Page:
Vireo, the groundbreaking made-for-TV opera, is now available for streaming. Watch the 12 full episodes and dive into the world of Vireo through librettos, essays and production notes. Find more bonus content on KCET.org and LinkTV.org.
John Schneider is an internationally recognized guitarist, composer, author, broadcaster, and champion of Harry Partch's musical instruments. Since 2000, Schneider has recreated many of Partch’s unique instruments to perform the composer’s singular chamber music. He is music director of the Partch ensemble, which performs exclusively on Partch's instruments.
Vireo, Episode 7, "Dismal Pure Inane" will feature Schneider and Partch. John was kind enough to answer a few questions ahead of the shoot.
Vireo: Can you talk a little bit about what Partch instruments your ensemble is playing and how they work?
John Schneider: For Episode 7, Lisa Bielawa has chosen a handful of evocative instruments designed by Harry Partch.
Cloud Chamber Bowls are made from 16" Pyrex carboys (think giant Sparklett's water bottles) cut in halves and suspended from rope. When struck, each bowl creates not just a note, but a chord of exquisite luminosity — they are visually stunning, and when played together, create a cloud of unforgettable harmony.
The Chromelodeon is an antique reed organ that has rebuilt with parts from seven different instruments, and tuned (like all of Partch's instruments) to a scale of 43 notes/octave, all based on overtones. The player must pump the air through the instrument with foot pedals, which takes a lot of pumping for the lowest Sub-Bass octave that goes down to 33Hz.
The Kithara is 72-string chordal harp based on the ancient Greek instrument of the same name: rather than a string of single strings, its notes are arranged in 6-string 'hexads', rather like having 12 guitars sitting upright all in a row. An intriguing feature of the instrument is that the hexads on either end have pyrex rods that slide under the strings, making a glorious slide guitar sort of sound.
Surrogate Kithara has two 8-string canons, each with pyrex sliders mimicking the two sliding hexads of the Kithara.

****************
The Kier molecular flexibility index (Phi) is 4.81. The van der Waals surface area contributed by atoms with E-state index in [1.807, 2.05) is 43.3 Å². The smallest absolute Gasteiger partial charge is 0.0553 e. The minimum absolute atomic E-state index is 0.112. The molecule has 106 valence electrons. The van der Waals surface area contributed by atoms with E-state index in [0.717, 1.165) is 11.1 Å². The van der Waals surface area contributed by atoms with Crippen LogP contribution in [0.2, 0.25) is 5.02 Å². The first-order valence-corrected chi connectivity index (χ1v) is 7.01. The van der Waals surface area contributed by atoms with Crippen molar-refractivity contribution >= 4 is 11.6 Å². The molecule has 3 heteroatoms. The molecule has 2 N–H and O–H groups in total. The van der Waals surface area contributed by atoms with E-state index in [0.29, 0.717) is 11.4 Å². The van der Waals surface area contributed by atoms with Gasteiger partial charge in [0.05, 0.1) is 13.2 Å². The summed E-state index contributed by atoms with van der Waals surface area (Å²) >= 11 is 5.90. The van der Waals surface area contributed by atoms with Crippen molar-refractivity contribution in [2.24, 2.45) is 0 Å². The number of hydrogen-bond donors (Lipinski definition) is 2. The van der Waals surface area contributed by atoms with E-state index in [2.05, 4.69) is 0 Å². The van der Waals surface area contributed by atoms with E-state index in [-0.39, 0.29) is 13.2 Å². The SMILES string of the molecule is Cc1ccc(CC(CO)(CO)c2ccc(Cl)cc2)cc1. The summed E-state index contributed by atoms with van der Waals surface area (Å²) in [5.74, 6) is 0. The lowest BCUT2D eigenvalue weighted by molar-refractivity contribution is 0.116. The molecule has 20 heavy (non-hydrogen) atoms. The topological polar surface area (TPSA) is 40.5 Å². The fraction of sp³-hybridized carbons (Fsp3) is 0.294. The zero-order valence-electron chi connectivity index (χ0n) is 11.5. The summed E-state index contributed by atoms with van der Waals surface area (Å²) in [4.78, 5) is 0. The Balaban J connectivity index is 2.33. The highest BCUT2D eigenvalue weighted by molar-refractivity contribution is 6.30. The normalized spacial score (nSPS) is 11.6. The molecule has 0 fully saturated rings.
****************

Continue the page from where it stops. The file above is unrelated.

Harmonic Canons "Castor & Pollux" are 44-string table zithers, one tuned to the 43-tone scales, and the other to a special series of melodies and chords. They are played with the fingers and with guitar picks.
The Diamond Marimba is a chordal version of that familiar instrument, but with the keys terraced, and the entire layout shaped like a diamond. The high notes go top to bottom in tiers, and unevenly from left-to-right – a percussionist's dream, or nightmare!
V: Many of Harry Partch's later works were composed for performers to sing, dance, and speak as they played his instruments. Do you think that his instruments are well-suited for a operatic setting?
JS: The Partch instruments are superbly suited to operatic performance because of their distinct color, and the dramatic physical methods used to play them — a technique that Partch called "Corporeal."
V: Your ensemble Partch recently collaborated with the PRISM Saxophone Quartet, who will also be performing in Episode 7. What are the risks and challenges when performing with non-microtonal instruments such as saxophones?
JS: No risks with saxophones: these players are so adept that they can actually bend their standard equally tempered notes to match ours — so the challenge is up to them, and they have met it admirably.
V: From what you have rehearsed so far, can you talk about what role you feel like Partch has in the story of Vireo? What atmosphere does your ensemble help create in the music?
JS: Vireo goes into so-called 'altered states' as a visionary, and I can't think of a better way to characterize another world than to bring in the distinctly alternate universe of these colors, tunings, and harmonies that are produced Partch's sound world.
V: Many of Partch's instruments look as extraordinary as they sound. Do you think there is a visual impact that will be felt when you perform in Episode 7?
JS: Absolutely — Partch designed them to be feed the ear and the eye, and felt that their striking design as well as the balletic method of playing them was an essential part of their existence.